LA: Caseworkers can advocate for Black fathers by ensuring that they make contact with them. Don’t stop at the maternal family, and listen to what is being told about the Black father. The caseworker needs to reach out and engage the Black father to understand where they are in their child’s life. Caseworkers have to understand the dynamics of the home and understand the role of a Black father. Caseworkers don’t need to solely go off of what was told to them [secondhand]. Caseworkers need to dare to be different and do things differently by engaging Black fathers.  

ASCI: Reflecting on your own personal experience, what have you found to be challenging about being a Black father in America – especially in current times in the wake of George Floyd?

LA: Personally, I have no challenges being a Black father because I’m the primary parent. I do everything with my children, from doctor’s appointments to report card conferences, to sports events, to hair dresser appointments. I’ve learned to be a great Black father from having a great Black father. My friends are great Black fathers, as are my family members. I am surrounded by amazing Black fathers and I’m proud of them all.

However, being a Black man [in America] is different. Even though I don’t get into any trouble, I am fearful of cops. I am afraid that the police will kill me based on my skin color. Black father, no worries; Black man, terrified.

ASCI: How do you remain hopeful during such times?

LA: I know that Black fathers will prevail due to Black fathers being everywhere you turn. You can’t go outside without seeing Black fathers with their children. If Black fathers keep up the great work, the myth of “absent Black fathers” will be dispelled.

Now, being a Black man, that’s a conversation for another day.

ASCI: What positive lessons have you been able to glean from your lived experience to be able to teach your children to help them remain hopeful?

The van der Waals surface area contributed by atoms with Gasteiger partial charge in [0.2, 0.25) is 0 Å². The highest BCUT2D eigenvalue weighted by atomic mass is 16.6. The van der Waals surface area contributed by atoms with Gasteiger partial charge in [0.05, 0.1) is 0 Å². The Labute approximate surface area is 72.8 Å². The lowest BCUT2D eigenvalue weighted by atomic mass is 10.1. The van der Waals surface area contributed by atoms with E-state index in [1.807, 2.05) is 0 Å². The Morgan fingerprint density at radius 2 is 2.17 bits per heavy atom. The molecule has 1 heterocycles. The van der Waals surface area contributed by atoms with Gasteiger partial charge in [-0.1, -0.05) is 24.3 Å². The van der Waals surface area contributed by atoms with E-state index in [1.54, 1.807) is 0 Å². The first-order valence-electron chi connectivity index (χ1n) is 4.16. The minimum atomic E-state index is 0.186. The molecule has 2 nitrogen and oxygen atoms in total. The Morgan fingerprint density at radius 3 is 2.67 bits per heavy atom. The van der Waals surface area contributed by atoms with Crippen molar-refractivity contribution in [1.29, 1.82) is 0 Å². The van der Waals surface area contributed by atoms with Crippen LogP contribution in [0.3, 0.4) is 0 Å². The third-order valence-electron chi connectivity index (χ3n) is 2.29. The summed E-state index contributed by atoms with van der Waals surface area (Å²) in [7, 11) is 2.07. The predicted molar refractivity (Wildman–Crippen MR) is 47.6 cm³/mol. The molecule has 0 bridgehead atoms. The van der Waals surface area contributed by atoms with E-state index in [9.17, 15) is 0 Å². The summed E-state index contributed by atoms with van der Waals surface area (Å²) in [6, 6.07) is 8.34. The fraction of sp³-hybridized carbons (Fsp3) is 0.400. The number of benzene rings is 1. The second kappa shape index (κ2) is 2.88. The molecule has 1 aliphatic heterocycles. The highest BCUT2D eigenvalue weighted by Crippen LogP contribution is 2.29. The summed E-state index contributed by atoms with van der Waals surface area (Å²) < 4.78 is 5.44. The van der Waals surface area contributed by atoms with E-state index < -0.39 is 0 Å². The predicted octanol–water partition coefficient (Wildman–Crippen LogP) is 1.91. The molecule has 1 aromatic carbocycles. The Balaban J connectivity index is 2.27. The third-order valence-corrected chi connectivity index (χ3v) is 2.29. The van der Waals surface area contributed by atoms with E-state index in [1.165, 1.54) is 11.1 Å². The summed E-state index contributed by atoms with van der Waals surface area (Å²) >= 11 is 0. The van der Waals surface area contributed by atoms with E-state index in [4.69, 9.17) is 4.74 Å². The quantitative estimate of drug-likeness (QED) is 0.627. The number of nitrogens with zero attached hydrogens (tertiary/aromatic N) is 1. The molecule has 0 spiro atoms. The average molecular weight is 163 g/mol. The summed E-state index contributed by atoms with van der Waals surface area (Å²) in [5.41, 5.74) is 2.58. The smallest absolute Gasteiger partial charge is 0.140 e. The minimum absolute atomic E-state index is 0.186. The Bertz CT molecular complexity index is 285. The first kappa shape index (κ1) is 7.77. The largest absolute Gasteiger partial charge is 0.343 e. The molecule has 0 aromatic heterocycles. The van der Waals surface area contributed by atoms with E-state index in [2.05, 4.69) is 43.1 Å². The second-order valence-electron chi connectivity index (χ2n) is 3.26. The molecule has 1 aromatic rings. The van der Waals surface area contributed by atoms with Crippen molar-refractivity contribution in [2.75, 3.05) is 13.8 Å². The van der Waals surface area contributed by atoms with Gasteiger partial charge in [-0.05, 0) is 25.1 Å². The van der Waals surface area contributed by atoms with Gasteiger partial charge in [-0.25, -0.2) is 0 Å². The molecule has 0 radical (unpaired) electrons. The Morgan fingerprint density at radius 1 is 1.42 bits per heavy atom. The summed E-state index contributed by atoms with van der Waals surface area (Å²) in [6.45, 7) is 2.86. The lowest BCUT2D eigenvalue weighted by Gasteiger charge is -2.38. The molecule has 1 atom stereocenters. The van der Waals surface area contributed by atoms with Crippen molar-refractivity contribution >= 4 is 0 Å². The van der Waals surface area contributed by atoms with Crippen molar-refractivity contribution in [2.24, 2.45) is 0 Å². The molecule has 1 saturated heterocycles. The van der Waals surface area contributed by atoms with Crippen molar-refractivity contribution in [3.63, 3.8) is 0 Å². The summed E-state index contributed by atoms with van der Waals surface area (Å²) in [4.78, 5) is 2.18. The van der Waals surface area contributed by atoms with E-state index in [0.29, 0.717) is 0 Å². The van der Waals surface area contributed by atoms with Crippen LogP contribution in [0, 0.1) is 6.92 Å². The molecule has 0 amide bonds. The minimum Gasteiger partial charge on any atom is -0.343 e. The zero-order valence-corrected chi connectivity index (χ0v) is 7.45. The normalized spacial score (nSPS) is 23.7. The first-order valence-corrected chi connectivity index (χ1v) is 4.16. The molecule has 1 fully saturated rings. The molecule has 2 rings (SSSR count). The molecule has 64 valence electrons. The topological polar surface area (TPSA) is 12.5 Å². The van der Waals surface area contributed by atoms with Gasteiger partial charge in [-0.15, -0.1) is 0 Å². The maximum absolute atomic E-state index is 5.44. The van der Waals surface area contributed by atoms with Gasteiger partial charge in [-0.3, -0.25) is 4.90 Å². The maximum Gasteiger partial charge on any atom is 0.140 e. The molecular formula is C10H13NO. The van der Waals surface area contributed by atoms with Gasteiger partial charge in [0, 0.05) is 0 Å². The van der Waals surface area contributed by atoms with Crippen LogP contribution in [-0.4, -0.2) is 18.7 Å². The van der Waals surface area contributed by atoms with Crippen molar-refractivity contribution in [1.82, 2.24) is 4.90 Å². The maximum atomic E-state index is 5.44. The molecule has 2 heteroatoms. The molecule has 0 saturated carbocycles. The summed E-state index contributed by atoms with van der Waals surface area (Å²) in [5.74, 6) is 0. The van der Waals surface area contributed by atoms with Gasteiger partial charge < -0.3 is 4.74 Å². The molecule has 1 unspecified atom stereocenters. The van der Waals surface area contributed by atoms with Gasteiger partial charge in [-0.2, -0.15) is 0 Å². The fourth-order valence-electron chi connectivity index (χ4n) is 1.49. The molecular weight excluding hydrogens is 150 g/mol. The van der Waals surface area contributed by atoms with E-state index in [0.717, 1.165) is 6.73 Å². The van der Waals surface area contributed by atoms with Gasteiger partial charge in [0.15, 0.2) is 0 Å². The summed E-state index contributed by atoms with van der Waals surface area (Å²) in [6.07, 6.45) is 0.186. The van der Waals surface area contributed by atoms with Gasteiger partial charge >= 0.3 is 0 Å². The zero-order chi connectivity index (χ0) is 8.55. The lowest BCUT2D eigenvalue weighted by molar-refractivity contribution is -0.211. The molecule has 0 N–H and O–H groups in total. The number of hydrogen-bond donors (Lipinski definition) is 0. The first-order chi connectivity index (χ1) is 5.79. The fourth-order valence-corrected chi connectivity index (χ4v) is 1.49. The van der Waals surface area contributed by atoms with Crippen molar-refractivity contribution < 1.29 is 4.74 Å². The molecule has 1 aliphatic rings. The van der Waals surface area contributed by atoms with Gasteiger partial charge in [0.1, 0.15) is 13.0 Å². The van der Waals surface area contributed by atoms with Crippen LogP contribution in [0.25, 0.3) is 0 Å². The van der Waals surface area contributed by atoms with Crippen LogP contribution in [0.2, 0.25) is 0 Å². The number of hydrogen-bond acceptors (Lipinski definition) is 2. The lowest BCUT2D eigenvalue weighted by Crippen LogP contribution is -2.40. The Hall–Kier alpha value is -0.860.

LA: I teach my children to love themselves and to love others, however, also not take any mess. As a Black father of a young Black boy, I teach him to be strong-willed, respectful and responsible. I teach my youngin to take mess from no one and stand up for what he believes in. I teach him to not turn the other cheek, however, to bruise the other cheek if needed. As Black fathers and young Black boys, we will not be disrespected, overrun or overlooked any further. I teach my children to be great in life and with that will come great things. It takes a community, and we’re raising a new community of young Black children, which gives me and them hope for the future.

The opinions expressed are solely those of the author and do not necessarily reflect the views of A Second Chance, Inc.

4 thoughts on “Debunking the “Absent Father” Myth with ASCI Operations Director LeVelle Alexander

  • This is a powerful piece. I know all too well the challenges my son is going through to be in his daughter’s life. The feeling of defeat when the system allows the “mother” because she’s the “mother” to have so much control.
    You are so on point (The Black father is crucial to the development of our children) However, his power can be stripped away from the candidate(s) who experienced The Black Father not being in the home. A vicious cycle!

  • I believe that Mr. Alexander has some very good points . I also believe that he is teaching his children and the youth to be respectful and kind and loving. However, you don’t have to take the mess.

  • Great interview with a Great Father and Man. Knowing Mr Alexander for over 25 years, I feel fortunate to witness firsthand how much he has excelled, and the quality of human being he is👌🏽♦️